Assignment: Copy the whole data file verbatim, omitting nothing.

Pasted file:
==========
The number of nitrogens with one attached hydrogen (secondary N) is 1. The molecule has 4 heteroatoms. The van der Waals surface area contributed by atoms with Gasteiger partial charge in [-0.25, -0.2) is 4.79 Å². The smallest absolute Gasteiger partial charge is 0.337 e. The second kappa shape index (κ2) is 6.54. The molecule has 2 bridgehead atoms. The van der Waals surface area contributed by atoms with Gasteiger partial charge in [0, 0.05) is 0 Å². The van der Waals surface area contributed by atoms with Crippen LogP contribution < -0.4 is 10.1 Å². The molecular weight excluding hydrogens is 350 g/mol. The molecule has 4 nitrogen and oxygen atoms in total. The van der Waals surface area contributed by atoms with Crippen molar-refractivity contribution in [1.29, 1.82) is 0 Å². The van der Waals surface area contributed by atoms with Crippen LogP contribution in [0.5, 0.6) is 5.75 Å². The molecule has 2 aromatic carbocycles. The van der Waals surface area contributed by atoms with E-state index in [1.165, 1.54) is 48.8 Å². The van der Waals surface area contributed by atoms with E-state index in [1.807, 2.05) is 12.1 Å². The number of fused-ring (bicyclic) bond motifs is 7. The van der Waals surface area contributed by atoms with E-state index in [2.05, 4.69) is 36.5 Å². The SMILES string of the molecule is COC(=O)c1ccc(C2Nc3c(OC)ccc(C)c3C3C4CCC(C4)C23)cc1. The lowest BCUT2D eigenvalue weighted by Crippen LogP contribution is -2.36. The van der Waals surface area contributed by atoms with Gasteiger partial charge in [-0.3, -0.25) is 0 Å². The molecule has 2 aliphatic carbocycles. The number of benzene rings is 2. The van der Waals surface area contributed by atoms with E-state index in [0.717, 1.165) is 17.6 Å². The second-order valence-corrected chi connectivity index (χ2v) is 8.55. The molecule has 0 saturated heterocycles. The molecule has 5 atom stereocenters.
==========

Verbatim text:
The number of nitrogens with one attached hydrogen (secondary N) is 1. The molecule has 4 heteroatoms. The van der Waals surface area contributed by atoms with Gasteiger partial charge in [-0.25, -0.2) is 4.79 Å². The smallest absolute Gasteiger partial charge is 0.337 e. The second kappa shape index (κ2) is 6.54. The molecule has 2 bridgehead atoms. The van der Waals surface area contributed by atoms with Gasteiger partial charge in [0, 0.05) is 0 Å². The van der Waals surface area contributed by atoms with Crippen LogP contribution < -0.4 is 10.1 Å². The molecular weight excluding hydrogens is 350 g/mol. The molecule has 4 nitrogen and oxygen atoms in total. The van der Waals surface area contributed by atoms with Crippen molar-refractivity contribution in [1.29, 1.82) is 0 Å². The van der Waals surface area contributed by atoms with Crippen LogP contribution in [0.5, 0.6) is 5.75 Å². The molecule has 2 aromatic carbocycles. The van der Waals surface area contributed by atoms with E-state index in [1.165, 1.54) is 48.8 Å². The van der Waals surface area contributed by atoms with E-state index in [1.807, 2.05) is 12.1 Å². The number of fused-ring (bicyclic) bond motifs is 7. The van der Waals surface area contributed by atoms with E-state index in [2.05, 4.69) is 36.5 Å². The SMILES string of the molecule is COC(=O)c1ccc(C2Nc3c(OC)ccc(C)c3C3C4CCC(C4)C23)cc1. The lowest BCUT2D eigenvalue weighted by Crippen LogP contribution is -2.36. The van der Waals surface area contributed by atoms with Gasteiger partial charge in [-0.3, -0.25) is 0 Å². The molecule has 2 aliphatic carbocycles. The number of benzene rings is 2. The van der Waals surface area contributed by atoms with E-state index in [0.717, 1.165) is 17.6 Å². The second-order valence-corrected chi connectivity index (χ2v) is 8.55. The molecule has 0 saturated heterocycles. The molecule has 5 atom stereocenters.